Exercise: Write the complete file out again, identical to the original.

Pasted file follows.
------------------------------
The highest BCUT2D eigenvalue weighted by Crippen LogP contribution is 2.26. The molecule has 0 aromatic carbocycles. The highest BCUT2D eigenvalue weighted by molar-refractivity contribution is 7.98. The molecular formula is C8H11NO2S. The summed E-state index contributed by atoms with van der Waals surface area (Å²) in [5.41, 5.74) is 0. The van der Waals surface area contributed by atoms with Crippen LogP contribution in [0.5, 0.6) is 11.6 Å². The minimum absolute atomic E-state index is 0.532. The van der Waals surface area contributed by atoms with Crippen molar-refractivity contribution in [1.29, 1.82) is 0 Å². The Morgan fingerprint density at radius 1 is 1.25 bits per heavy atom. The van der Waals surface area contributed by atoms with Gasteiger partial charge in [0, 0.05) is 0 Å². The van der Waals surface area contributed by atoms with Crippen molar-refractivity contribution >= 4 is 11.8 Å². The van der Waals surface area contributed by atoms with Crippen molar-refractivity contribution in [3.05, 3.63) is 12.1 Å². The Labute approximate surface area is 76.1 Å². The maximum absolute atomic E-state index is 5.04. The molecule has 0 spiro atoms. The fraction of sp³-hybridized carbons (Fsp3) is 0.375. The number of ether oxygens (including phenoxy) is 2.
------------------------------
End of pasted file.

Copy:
The highest BCUT2D eigenvalue weighted by Crippen LogP contribution is 2.26. The molecule has 0 aromatic carbocycles. The highest BCUT2D eigenvalue weighted by molar-refractivity contribution is 7.98. The molecular formula is C8H11NO2S. The summed E-state index contributed by atoms with van der Waals surface area (Å²) in [5.41, 5.74) is 0. The van der Waals surface area contributed by atoms with Crippen LogP contribution in [0.5, 0.6) is 11.6 Å². The minimum absolute atomic E-state index is 0.532. The van der Waals surface area contributed by atoms with Crippen molar-refractivity contribution in [1.29, 1.82) is 0 Å². The Morgan fingerprint density at radius 1 is 1.25 bits per heavy atom. The van der Waals surface area contributed by atoms with Gasteiger partial charge in [0, 0.05) is 0 Å². The van der Waals surface area contributed by atoms with Crippen molar-refractivity contribution >= 4 is 11.8 Å². The van der Waals surface area contributed by atoms with Crippen molar-refractivity contribution in [3.05, 3.63) is 12.1 Å². The Labute approximate surface area is 76.1 Å². The maximum absolute atomic E-state index is 5.04. The molecule has 0 spiro atoms. The fraction of sp³-hybridized carbons (Fsp3) is 0.375. The number of ether oxygens (including phenoxy) is 2.